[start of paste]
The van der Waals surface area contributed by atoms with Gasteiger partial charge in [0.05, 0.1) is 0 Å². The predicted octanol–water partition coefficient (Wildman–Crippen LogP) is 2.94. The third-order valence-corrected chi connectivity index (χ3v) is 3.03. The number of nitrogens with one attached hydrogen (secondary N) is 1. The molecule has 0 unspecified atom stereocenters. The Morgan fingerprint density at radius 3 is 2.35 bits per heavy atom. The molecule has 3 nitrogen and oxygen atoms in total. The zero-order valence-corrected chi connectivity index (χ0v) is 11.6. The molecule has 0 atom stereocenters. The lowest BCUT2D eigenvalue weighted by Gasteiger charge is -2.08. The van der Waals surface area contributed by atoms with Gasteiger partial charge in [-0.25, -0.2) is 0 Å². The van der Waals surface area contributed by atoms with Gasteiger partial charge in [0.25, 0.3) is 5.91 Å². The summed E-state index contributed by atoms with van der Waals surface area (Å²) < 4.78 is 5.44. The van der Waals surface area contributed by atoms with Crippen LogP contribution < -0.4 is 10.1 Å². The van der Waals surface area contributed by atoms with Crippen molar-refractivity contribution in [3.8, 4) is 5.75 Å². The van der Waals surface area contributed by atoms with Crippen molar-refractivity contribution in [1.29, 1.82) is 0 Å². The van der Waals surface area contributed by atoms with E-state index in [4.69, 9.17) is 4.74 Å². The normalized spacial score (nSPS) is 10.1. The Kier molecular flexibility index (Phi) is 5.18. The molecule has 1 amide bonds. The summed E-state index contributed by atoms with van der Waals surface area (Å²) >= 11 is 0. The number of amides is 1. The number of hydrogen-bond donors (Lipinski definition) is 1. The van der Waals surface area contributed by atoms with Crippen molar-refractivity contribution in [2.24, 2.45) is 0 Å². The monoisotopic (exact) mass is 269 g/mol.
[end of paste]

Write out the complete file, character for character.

The van der Waals surface area contributed by atoms with Gasteiger partial charge in [0.05, 0.1) is 0 Å². The predicted octanol–water partition coefficient (Wildman–Crippen LogP) is 2.94. The third-order valence-corrected chi connectivity index (χ3v) is 3.03. The number of nitrogens with one attached hydrogen (secondary N) is 1. The molecule has 0 unspecified atom stereocenters. The Morgan fingerprint density at radius 3 is 2.35 bits per heavy atom. The molecule has 3 nitrogen and oxygen atoms in total. The zero-order valence-corrected chi connectivity index (χ0v) is 11.6. The molecule has 0 atom stereocenters. The lowest BCUT2D eigenvalue weighted by Gasteiger charge is -2.08. The van der Waals surface area contributed by atoms with Gasteiger partial charge in [-0.25, -0.2) is 0 Å². The van der Waals surface area contributed by atoms with Gasteiger partial charge in [0.25, 0.3) is 5.91 Å². The summed E-state index contributed by atoms with van der Waals surface area (Å²) < 4.78 is 5.44. The van der Waals surface area contributed by atoms with Crippen LogP contribution < -0.4 is 10.1 Å². The van der Waals surface area contributed by atoms with Crippen molar-refractivity contribution in [3.8, 4) is 5.75 Å². The van der Waals surface area contributed by atoms with Crippen molar-refractivity contribution in [1.29, 1.82) is 0 Å². The van der Waals surface area contributed by atoms with E-state index in [4.69, 9.17) is 4.74 Å². The normalized spacial score (nSPS) is 10.1. The Kier molecular flexibility index (Phi) is 5.18. The molecule has 1 amide bonds. The summed E-state index contributed by atoms with van der Waals surface area (Å²) >= 11 is 0. The number of amides is 1. The number of hydrogen-bond donors (Lipinski definition) is 1. The van der Waals surface area contributed by atoms with Crippen molar-refractivity contribution in [2.24, 2.45) is 0 Å². The monoisotopic (exact) mass is 269 g/mol.